A new effort at Hope College will focus on inspiring a brighter future for the local elementary-age and high school students participating in the Children's After School Achievement (CASA) and Upward Bound program at Hope.
The Michigan Campus Compact (MCC) has awarded a "Brighter Futures" grant to the college for activities to help the two programs place additional emphasis on overcoming obstacles to academic success and preparing the students to think about their futures. The $6,000 grant has been awarded to Dr. Deborah Sturtevant of the college's sociology and social work faculty through MCC's "Investing in College Futures Learn and Serve" program, and will provide support matched by Hope and the business community as students in the department develop the additional activities on CASA's and Upward Bound's behalf.
CASA, a community organization housed at Hope, focuses on academic and cultural enrichment for at-risk second-through fifth-grade students. The program, which runs year-round, is intended to improve the students' academic performance by providing the tools they need to succeed in school.
The students meet after school twice per week in one-on-one sessions with volunteer tutors, most of whom are Hope students, throughout the school year, and in the mornings during a six-week summer session. The academic-year and summer programs serve Holland and West Ottawa students. A total of 140 students participated in the 2006-07 school-year program.
Upward Bound seeks to generate the skills and motivation necessary for success in education beyond high school among students from low-income and first-generation families who have the potential to pursue a college education but may lack adequate preparation or support. The goal of the program is to increase the academic performance and motivational levels of eligible students so that they may complete secondary schooling and successfully pursue post-secondary educational programs.
During the school year the Upward Bound students come to campus twice per week to receive help in their high school subjects from Hope tutors and attend a variety of workshops and other enrichment events, and during a six-week summer residential program the students experience the academic and social world of college. Established in 1968, Upward Bound serves 75 students a year from the Holland, West Ottawa and Fennville school districts. Hope College Upward Bound is funded through the TRIO program of the U.S. Department of Education.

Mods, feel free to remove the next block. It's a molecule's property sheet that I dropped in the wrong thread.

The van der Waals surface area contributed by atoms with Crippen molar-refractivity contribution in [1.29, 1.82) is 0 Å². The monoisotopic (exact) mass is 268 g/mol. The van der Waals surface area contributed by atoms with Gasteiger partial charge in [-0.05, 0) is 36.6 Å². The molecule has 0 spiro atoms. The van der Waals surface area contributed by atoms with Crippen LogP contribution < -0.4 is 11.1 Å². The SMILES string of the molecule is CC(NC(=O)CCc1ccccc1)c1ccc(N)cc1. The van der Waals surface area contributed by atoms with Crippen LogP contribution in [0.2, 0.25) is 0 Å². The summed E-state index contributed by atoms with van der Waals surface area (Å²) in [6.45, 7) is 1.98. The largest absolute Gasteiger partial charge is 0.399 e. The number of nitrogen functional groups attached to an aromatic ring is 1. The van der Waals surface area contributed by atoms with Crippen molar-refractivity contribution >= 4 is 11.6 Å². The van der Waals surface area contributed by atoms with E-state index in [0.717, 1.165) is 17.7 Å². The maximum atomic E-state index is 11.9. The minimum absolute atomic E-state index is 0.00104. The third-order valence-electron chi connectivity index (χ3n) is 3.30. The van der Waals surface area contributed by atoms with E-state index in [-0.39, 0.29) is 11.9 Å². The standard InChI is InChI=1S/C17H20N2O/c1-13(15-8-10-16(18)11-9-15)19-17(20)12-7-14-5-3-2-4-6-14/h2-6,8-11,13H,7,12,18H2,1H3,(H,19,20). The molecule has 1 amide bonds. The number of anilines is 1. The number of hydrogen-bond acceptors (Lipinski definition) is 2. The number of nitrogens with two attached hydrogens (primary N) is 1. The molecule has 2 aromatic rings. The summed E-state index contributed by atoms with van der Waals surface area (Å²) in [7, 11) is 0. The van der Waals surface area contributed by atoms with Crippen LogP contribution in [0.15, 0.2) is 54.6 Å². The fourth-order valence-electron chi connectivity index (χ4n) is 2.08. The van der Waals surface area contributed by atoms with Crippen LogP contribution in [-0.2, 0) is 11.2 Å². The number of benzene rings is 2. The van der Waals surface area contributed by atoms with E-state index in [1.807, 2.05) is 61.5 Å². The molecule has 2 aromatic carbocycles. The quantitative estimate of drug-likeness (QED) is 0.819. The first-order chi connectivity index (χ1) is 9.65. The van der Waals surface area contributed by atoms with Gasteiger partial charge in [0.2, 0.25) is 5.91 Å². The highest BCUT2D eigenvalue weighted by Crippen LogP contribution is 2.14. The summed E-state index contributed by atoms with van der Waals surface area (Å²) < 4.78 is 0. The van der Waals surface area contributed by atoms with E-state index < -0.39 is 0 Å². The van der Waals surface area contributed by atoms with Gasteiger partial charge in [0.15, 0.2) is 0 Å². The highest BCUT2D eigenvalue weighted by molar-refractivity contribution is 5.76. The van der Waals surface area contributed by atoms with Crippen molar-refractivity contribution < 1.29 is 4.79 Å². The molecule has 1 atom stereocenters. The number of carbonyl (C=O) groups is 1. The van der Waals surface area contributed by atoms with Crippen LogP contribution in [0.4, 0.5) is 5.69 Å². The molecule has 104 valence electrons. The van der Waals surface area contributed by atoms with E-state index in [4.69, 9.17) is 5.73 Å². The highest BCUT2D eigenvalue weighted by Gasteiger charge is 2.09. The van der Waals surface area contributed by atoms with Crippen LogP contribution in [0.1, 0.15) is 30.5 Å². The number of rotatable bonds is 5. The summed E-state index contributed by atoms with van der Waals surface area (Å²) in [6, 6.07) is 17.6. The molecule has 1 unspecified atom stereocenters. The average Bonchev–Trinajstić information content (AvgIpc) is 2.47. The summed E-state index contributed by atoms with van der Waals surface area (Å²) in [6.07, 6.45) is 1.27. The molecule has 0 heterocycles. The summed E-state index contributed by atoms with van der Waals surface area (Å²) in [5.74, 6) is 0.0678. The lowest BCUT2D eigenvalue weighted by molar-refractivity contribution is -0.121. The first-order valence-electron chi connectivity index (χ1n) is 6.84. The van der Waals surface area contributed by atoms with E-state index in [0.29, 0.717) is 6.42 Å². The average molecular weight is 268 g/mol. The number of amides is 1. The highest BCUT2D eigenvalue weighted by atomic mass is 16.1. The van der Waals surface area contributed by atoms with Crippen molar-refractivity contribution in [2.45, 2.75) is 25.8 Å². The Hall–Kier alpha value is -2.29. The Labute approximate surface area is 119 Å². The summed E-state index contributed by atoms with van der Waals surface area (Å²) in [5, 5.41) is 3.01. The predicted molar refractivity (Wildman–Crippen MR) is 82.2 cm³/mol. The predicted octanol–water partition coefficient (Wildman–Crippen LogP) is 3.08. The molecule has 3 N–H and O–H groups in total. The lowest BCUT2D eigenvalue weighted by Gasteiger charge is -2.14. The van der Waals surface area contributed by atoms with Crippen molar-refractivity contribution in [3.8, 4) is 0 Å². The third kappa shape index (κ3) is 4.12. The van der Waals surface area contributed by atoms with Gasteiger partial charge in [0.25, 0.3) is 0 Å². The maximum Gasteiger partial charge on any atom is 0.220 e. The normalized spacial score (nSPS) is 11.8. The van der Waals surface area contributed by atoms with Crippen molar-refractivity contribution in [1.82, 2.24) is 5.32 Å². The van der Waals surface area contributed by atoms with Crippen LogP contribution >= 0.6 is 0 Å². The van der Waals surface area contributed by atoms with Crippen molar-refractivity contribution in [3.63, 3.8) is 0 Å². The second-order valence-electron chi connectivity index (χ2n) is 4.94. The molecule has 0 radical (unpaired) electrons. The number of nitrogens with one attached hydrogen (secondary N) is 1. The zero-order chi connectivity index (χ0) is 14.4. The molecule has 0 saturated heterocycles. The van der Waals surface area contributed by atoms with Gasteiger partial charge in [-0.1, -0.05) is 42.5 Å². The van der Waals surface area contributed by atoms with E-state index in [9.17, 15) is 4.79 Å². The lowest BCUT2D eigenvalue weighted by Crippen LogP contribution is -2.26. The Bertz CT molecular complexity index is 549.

The expanded programming supported by the "Brighter Futures" grant will provide the CASA children with information concerning career possibilities and the way that education will support them in achieving their goals. The new programming will be created and run by students in Sturtevant's "Introduction to Social Welfare" class, with additional involvement by the high school students in the Upward Bound program also based at Hope and several others. A leadership role is being played by Hope senior Lisa Pusinelli, who is Sturtevant's student assistant and helped write the grant proposal in addition to serving as a tutor with CASA.
"CASA is an exciting, challenging program which has blessed me with the opportunity to connect with a child and build a positive relationship," said Pusinelli, a social work major from Western Springs, Ill. "The 'Brighter Futures' program exposes CASA students to options that they may not have dreamed possible, but our goal through the program is to inspire the students to dream bigger and shoot for future goals despite the many obstacles that stand in their way."
Through a "dare to dream" day, local minority leaders will speak about their background and experiences and their pathway to success. In conjunction with the day, the CASA students will team up with Hope student mentors to explore careers and develop career maps.
On "go to college days" the CASA students will be given additional exposure to the college environment. They and their mentors will attend mini-lectures delivered by members of the Hope faculty and take a tour of the campus through a scavenger hunt activity.
The Upward Bound students will participate in an event at the capitol in Lansing during a "civic engagement day." In anticipation of the event, they will write letters to present to legislators concerning their experiences in Upward Bound.
Michigan Campus Compact is a state-level, non-profit organization that promotes the education and commitment of Michigan college students to be civically engaged citizens, through creating and expanding academic, co-curricular and campus-wide opportunities for community service, service-learning and civic engagement. More than 40 Michigan colleges and universities are members of MCC.
The "Investing in College Futures Learn and Serve" program provides support for MCC member campuses that wish to partner with a community agency in order to benefit disadvantaged youth and positively reinforce the merits of higher education among current college students and disadvantage youth. The goal is also to strengthen the members' emphasis on service and service-learning while engaging the institutions in issues concerning disadvantaged youth.